Hunkering down

As we go deeper into social distancing, I have some thoughts to share.

Danny and I both tend to read the whole internets (usually while we should be sleeping) and keep our finger on the pulse of things so it is interesting to compare notes with him about the rapidly changing situation and responses and theories and all that.

It’s been touching to see people “reaching out” to me as a possibly vulnerable person. Often folks who I have known online a while and who are worrying about me b/c I am disabled. Thanks friends. (I am fine and have a lot of social support and also sufficient money.) I also got a pneumovax shot yesterday to potentially decrease a bit of risk of getting extra lung infections on top of COVID-19. Danny started working from home (partly to protect me which I appreciated more than I realized I would once he said it).

I had some plans to go circulate letters to neighbors offering mutual aid but I find that I’m just a bit exhausted emotionally. I might do it next week. Instead, right now, I am donating cash to the Disability Culture Club (Venmo to @DJCultureClub) and am hosting a Stardew Valley group game for kids/teenagers/anyone stressed (with the Unlimited Players mod). Hosting a small online space and making it hospitable and building out a game Discord channel is something I can do, and all the kids are out of school for weeks if not months, so why not. Gaming is now my activism, lol?

Here’s more about the DJCC:

Are you a disabled person or elder in the [SF/Oakland] East Bay needing extra support during COVID19, maybe because you can’t risk exposure on public transit, your attendant called out, etc? Please share your needs with us at https://tinyurl.com/DJCCsupportform so we can try to assist. Please know we are prioritizing BIPOC, will be triaging needs, and can’t make promises (grocery stores are sold out of a lot and we are disabled volunteers of color doing mutual aid, not the Red Cross!)

If you are an ally wanting to offer support, the best way is to Venmo us at @DJCultureClub to pay for hand sanitizer, masks, gas, caregiver pay, protective gear, groceries, and to fund ongoing mutual aid projects like this. We also very much need local abled volunteers who are not in contact with those at risk to provide support. Please complete our ally form here: https://tinyurl.com/DJCCally

The job hunt continues, and all the places that interviewed me and then said “we’d love to hire you but we can’t accommodate remote work” then went the very next freaking week (or two) into their entire company going remote. I should go back to them and say they should reconsider since I’m an expert in doing tech work from home — as I’ve done it successfully for two decades.

A lot of disabled people are having that sort of feeling of half resentment, half hope (or some other proportion, maybe it’s more 90/10 or 99/1!) at society’s ability to suddenly bend and adapt and change its structures NOW, for everyone, when they wouldn’t a week ago, for us. Or, are expressing some level of eye rolling as people go stir crazy after 2 days staying at home. Hi, welcome to a lot of our realities (me and other people who have had long periods “home-bound”). Oh, it feels so sad that you can’t go to that event you had tickets for and were looking forward to for months? Yeah I know. (Also skimming over the obvious horribleness of people hoarding stuff that for some disabled/ill people are necessary daily survival supplies, like alcohol wipes, etc but let’s move on for now…)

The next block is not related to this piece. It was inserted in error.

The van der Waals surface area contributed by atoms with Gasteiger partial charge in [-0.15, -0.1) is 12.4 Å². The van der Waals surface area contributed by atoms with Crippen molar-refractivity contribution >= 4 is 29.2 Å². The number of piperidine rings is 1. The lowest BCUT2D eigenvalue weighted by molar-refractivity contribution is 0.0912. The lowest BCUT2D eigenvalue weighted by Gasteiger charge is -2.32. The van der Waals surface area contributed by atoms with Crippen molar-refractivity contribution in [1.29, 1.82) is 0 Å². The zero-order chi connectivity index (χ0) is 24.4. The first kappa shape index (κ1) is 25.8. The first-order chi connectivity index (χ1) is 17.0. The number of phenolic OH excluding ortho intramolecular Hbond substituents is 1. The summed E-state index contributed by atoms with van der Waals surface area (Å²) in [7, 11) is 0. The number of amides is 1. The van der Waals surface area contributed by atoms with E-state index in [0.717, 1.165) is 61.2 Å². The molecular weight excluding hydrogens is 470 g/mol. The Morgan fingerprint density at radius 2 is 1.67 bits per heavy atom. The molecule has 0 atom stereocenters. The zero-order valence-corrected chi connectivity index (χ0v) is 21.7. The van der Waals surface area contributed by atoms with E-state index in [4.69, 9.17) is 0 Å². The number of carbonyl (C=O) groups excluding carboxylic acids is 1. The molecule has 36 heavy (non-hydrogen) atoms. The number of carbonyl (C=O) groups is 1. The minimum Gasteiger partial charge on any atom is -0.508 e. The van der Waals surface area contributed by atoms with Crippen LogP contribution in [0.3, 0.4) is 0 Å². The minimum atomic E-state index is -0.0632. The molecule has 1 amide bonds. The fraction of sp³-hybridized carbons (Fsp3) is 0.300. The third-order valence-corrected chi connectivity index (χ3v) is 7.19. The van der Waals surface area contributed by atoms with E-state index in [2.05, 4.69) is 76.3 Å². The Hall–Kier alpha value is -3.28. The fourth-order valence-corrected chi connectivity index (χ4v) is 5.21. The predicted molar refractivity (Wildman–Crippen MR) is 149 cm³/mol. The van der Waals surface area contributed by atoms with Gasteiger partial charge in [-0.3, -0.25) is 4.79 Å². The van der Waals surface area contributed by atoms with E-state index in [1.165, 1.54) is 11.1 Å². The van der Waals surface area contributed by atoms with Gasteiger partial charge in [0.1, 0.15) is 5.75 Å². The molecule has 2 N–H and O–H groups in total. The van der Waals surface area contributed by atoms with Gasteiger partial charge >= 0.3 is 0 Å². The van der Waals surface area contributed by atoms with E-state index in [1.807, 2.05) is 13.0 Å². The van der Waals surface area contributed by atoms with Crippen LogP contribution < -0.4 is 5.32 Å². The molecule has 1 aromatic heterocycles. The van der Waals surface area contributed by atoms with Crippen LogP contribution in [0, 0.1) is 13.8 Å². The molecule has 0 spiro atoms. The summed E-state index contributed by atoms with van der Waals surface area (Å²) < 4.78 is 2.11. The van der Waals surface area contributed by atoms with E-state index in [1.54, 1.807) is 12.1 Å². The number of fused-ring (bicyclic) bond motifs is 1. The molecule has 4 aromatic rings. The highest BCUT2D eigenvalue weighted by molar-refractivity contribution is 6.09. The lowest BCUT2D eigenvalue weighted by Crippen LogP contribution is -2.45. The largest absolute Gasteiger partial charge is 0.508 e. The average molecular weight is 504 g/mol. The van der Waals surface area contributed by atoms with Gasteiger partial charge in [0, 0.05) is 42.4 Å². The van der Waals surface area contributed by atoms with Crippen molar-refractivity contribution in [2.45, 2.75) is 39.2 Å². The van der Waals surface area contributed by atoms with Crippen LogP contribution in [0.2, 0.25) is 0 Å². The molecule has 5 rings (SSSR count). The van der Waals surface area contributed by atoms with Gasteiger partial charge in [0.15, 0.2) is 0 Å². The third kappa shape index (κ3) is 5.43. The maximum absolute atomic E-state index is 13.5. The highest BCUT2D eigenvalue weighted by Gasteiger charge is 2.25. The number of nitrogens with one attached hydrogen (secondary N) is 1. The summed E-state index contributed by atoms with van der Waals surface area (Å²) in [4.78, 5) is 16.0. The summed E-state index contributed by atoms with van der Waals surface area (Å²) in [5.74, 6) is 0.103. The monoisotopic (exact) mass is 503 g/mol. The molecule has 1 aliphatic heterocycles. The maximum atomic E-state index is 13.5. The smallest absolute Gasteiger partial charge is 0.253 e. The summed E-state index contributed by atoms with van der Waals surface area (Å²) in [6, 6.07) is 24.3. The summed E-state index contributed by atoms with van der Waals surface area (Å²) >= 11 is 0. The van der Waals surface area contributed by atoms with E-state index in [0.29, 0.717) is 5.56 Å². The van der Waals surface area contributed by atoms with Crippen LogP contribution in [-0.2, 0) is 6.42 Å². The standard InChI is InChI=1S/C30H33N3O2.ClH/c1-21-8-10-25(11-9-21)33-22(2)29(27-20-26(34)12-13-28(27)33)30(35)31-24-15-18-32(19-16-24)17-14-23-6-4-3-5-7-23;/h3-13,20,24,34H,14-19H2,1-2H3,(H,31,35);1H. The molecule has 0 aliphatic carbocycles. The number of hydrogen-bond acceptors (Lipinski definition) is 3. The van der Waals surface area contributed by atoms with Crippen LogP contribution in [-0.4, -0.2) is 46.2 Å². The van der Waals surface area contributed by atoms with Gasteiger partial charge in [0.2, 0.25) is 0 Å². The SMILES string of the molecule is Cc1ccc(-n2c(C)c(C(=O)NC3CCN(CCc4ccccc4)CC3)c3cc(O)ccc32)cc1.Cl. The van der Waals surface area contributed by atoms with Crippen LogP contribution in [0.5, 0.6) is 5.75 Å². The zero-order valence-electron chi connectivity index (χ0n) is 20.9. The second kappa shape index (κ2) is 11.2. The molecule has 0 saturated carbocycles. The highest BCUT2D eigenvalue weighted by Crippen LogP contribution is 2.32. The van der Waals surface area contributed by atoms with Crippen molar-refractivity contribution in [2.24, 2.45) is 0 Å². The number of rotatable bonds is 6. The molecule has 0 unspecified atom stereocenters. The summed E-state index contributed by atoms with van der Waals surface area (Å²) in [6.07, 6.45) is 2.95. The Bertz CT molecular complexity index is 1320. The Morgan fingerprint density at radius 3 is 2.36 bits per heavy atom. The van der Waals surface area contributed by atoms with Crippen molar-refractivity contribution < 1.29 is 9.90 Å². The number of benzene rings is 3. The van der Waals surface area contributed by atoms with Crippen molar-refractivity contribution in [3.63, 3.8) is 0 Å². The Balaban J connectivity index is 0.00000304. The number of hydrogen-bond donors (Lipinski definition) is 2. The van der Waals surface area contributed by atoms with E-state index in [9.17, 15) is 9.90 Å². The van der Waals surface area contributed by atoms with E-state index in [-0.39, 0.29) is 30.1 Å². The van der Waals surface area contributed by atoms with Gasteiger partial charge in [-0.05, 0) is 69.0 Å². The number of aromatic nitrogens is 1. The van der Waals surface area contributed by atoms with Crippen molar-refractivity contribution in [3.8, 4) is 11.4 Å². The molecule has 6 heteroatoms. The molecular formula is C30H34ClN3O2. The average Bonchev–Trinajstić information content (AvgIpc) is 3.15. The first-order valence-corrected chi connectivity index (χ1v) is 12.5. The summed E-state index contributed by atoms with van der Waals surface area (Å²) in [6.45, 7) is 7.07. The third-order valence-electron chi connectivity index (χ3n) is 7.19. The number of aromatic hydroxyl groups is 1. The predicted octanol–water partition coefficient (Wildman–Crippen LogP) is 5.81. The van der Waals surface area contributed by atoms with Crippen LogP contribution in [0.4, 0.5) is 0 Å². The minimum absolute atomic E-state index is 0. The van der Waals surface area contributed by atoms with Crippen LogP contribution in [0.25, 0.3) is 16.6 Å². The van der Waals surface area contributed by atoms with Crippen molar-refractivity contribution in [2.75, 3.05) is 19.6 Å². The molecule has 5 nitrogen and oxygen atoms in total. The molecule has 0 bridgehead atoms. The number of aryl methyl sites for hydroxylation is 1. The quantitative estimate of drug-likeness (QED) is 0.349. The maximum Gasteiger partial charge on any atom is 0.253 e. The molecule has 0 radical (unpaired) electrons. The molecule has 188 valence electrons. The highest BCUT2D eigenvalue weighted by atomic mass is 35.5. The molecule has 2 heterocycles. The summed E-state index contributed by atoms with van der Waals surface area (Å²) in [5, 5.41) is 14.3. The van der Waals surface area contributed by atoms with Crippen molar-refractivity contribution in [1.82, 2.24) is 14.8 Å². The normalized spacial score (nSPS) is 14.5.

I can’t stay in that feeling for long, and what you should try to do to move out of it and let go of the bitter or resentful feelings, is realize we have many coping skills to share. Just like you, an experienced disabled or chronically ill person, would do to mentor a newbie, (Like we do all the time!) here is where your experience comes into play, and your having gone deep into these feelings and emerged again, becomes somewhere that you shine. That can sound too much like “we exist to teach the abled a lesson” but that isn’t it — because they’re not going to necessarily stay in able-landia, the world is changing for at least the medium term, and millions of people recovering from severe pneumonia isn’t going to result in millions of able healthy not-chronically ill people. They will need us, for solidarity and to know how to live well and we will need their mass political support even if it is new and based on their own new needs. (I’m thinking free universal health care here.)

That said, hi, I’m actually a bit scared, knowing we’re all going to get this sooner or later, and having had a lot of respiratory illnesses, I’m scared of having a worse one, because it’s scary and hurts and you feel super anxious not breathing well, and it would be a heinous way to die and I don’t want to die. However, if I do, not to be morbid, at least I have the comfort that I have had a really great life.

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